Your Daily Rx: Visit a Charleston Park
What if your doctor prescribed a trip to the park? That’s what one Washington, D.C., pediatrician is doing. Featured in this health story on NPR, Dr. Robert Zarr is encouraging his young patients – about 40 percent are overweight or obese – to start moving, and parks are a big part of that effort. To make his prescriptions even easier to follow, he’s mapped out more than 350 parks in the District of Columbia. Parks are rated on things like bike racks, parking, safety and pets and then linked to a patients’ medical record in a database searchable by zip code.
“I like to listen and find out what it is my patients like to do,” Zarr told NPR, “and then gauge the parks based on their interests, based on their schedules, based on the things they’re willing to do.”
In our car-based culture, kids don’t often walk to school or bike to a friend’s house. And for children in the suburbs, walking or biking to school isn’t even feasible. That, coupled with the fact kids spend a lot of time using computers, watching TV or playing video games, means they aren’t always getting the fresh air and exercise they need.
The Outdoor Foundation’s most recent Outdoor Recreation Participation Report found that even though youth and young adults had a stable participation rate from 2011 to 2012, the rates were still quite a bit lower than 2006.
So, what’s the best way to move children to the great outdoors?
– Explore a new park. We already have a database of Charleston’s more than 120 parks and green spaces and you can search for a new park near your home and even look for parks with picnic tables and playgrounds.
– Create a neighborhood challenge. We’re all familiar with the reading challenges usually sponsored by the local library: kids get prizes for the number of books they read or hours they spend reading. Use that model but make it about how much time they spend outdoors or how many new parks they visit. Get the neighbors involved and throw an end-of-summer party to celebrate the new nature lovers.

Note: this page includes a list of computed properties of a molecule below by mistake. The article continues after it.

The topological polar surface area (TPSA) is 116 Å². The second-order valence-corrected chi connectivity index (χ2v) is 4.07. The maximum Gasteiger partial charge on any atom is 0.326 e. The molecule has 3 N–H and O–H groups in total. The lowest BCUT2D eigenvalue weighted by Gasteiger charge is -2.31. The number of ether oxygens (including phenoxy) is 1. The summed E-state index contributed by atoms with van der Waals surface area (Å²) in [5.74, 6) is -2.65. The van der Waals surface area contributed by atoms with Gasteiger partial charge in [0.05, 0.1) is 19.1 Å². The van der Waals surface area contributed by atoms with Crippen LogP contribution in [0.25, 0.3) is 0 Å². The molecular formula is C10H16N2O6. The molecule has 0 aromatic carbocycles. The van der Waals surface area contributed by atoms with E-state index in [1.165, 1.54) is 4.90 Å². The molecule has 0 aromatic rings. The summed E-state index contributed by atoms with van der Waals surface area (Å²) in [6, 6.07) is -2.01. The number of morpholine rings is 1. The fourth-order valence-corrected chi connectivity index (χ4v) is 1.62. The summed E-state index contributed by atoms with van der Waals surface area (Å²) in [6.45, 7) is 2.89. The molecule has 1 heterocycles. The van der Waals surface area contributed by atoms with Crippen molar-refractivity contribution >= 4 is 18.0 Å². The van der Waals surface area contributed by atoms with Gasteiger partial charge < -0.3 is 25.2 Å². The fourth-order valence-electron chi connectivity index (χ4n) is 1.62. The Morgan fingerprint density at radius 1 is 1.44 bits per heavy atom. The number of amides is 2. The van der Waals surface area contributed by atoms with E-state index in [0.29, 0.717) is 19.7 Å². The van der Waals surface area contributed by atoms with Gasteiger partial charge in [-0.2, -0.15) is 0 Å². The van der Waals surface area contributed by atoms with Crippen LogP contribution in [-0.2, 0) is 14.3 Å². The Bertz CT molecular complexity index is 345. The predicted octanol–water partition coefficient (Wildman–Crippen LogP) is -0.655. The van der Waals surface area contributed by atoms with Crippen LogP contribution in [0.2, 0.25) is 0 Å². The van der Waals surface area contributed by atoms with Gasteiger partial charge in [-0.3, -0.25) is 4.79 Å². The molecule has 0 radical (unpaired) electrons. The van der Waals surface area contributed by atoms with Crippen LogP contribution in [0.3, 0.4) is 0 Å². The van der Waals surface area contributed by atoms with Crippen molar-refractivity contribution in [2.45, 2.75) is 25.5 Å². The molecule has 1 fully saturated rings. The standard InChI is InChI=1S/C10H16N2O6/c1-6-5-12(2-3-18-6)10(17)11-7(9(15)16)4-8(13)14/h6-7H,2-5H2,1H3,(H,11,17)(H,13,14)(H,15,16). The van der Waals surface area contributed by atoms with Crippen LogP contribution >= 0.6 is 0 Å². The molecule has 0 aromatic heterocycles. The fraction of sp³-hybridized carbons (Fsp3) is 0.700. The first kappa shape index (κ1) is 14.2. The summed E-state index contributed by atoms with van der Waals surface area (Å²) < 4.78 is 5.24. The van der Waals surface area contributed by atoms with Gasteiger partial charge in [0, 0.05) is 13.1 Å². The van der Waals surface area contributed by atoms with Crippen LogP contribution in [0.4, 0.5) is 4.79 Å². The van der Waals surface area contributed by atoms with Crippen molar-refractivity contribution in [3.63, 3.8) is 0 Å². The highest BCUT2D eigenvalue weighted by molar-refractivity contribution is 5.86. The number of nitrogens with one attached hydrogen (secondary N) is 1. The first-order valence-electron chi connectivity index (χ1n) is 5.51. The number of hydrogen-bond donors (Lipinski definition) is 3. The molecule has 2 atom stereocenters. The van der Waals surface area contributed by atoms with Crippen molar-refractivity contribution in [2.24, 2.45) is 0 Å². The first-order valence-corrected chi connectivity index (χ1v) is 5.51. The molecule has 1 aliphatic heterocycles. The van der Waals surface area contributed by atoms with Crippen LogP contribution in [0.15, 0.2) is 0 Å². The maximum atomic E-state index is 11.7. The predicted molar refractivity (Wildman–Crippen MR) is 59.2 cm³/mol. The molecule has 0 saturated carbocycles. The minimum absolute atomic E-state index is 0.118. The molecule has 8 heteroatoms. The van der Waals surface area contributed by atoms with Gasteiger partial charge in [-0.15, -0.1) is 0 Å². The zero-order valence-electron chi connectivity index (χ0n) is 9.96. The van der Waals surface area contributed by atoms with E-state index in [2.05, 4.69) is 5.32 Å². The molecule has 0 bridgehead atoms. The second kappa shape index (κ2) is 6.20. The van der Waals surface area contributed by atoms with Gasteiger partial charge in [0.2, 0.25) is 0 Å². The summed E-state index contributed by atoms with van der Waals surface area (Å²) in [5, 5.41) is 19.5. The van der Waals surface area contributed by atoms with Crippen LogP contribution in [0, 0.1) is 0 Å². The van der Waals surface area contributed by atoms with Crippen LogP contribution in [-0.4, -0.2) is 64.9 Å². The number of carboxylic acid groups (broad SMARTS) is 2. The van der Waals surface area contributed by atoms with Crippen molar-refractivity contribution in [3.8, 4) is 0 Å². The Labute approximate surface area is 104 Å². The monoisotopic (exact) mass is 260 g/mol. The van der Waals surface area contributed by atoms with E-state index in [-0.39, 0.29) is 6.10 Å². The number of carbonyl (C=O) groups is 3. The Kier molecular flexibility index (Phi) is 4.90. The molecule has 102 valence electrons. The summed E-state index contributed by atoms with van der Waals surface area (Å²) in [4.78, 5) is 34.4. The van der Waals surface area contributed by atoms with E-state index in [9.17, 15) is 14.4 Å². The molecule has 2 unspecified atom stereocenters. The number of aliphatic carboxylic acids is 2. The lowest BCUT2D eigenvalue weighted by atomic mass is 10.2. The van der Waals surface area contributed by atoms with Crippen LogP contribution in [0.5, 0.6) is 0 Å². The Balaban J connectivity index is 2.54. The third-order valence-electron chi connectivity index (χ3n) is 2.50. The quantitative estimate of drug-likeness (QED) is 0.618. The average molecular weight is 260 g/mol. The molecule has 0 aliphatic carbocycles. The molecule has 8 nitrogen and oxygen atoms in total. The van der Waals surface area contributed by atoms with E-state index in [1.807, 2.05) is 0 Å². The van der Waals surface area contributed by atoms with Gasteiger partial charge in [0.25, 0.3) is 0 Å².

– Go exploring. Young children especially love a nature scavenger hunt. Head outside to look for colorful rocks, bird feathers or unusual leaves or flowers.
– Get your hands dirty. The Parks Conservancy has ongoing Garden in the Parks volunteer opportunities perfect for tweens and teens. They can give back to their community while learning about plants and how the local gardens are maintained.
– Visit a community garden. Currently, the Parks Conservancy has two community gardens: Magnolia and Elliotborough. Feel free to stop by and check out the amazing work our community gardeners are doing. We also have volunteer opportunities in our community beds at Magnolia Community Garden in West Ashley. Contact our community garden coordinator, Leslie Wade, for details. And keep up with our next park-to-table garden project at Medway Park on James Island.
Richard Louv, co-founder of the Children & Nature Network and the author of “Last Child in the Woods: Saving Our Children from Nature-Deficit Disorder,” has more great suggestions for how you can connect your kids to the joys of nature in his article “Mud is Good!”
We’d love to hear your great suggestions for how you encourage your children to get outside and enjoy our parks and other outdoor spaces.